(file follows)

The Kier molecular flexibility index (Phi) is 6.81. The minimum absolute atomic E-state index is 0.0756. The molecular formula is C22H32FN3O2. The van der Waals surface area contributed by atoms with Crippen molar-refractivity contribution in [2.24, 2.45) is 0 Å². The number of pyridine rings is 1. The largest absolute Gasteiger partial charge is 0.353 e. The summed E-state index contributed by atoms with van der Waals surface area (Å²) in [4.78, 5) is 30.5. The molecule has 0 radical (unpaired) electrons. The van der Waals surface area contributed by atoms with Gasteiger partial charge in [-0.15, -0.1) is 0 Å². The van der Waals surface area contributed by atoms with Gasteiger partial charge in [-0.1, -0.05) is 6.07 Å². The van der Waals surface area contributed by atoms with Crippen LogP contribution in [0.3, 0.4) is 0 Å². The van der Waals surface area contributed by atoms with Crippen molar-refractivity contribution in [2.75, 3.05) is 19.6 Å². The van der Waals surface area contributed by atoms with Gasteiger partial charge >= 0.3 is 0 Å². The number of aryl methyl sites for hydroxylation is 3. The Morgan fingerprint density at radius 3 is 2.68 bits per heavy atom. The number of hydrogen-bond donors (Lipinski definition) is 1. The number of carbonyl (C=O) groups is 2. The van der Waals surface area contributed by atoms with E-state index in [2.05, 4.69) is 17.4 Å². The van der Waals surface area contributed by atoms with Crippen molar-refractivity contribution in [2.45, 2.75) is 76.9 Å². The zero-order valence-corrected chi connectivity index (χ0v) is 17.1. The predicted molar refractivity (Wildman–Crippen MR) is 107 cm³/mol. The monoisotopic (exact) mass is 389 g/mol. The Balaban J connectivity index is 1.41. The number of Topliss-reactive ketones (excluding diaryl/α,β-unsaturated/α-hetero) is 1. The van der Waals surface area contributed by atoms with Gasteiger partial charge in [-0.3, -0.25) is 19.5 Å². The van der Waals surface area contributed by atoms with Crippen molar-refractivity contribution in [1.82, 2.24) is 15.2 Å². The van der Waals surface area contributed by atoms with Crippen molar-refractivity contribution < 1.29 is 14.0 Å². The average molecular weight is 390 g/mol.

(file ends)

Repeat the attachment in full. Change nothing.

The Kier molecular flexibility index (Phi) is 6.81. The minimum absolute atomic E-state index is 0.0756. The molecular formula is C22H32FN3O2. The van der Waals surface area contributed by atoms with Crippen molar-refractivity contribution in [2.24, 2.45) is 0 Å². The number of pyridine rings is 1. The largest absolute Gasteiger partial charge is 0.353 e. The summed E-state index contributed by atoms with van der Waals surface area (Å²) in [4.78, 5) is 30.5. The molecule has 0 radical (unpaired) electrons. The van der Waals surface area contributed by atoms with Gasteiger partial charge in [-0.15, -0.1) is 0 Å². The van der Waals surface area contributed by atoms with Gasteiger partial charge in [-0.1, -0.05) is 6.07 Å². The van der Waals surface area contributed by atoms with Crippen LogP contribution in [0.3, 0.4) is 0 Å². The van der Waals surface area contributed by atoms with Crippen molar-refractivity contribution in [2.75, 3.05) is 19.6 Å². The van der Waals surface area contributed by atoms with Gasteiger partial charge >= 0.3 is 0 Å². The number of aryl methyl sites for hydroxylation is 3. The Morgan fingerprint density at radius 3 is 2.68 bits per heavy atom. The number of hydrogen-bond donors (Lipinski definition) is 1. The number of carbonyl (C=O) groups is 2. The van der Waals surface area contributed by atoms with E-state index in [2.05, 4.69) is 17.4 Å². The van der Waals surface area contributed by atoms with Crippen molar-refractivity contribution in [2.45, 2.75) is 76.9 Å². The zero-order valence-corrected chi connectivity index (χ0v) is 17.1. The predicted molar refractivity (Wildman–Crippen MR) is 107 cm³/mol. The monoisotopic (exact) mass is 389 g/mol. The Balaban J connectivity index is 1.41. The number of Topliss-reactive ketones (excluding diaryl/α,β-unsaturated/α-hetero) is 1. The van der Waals surface area contributed by atoms with Gasteiger partial charge in [-0.3, -0.25) is 19.5 Å². The van der Waals surface area contributed by atoms with Crippen molar-refractivity contribution in [1.82, 2.24) is 15.2 Å². The van der Waals surface area contributed by atoms with Crippen molar-refractivity contribution < 1.29 is 14.0 Å². The average molecular weight is 390 g/mol.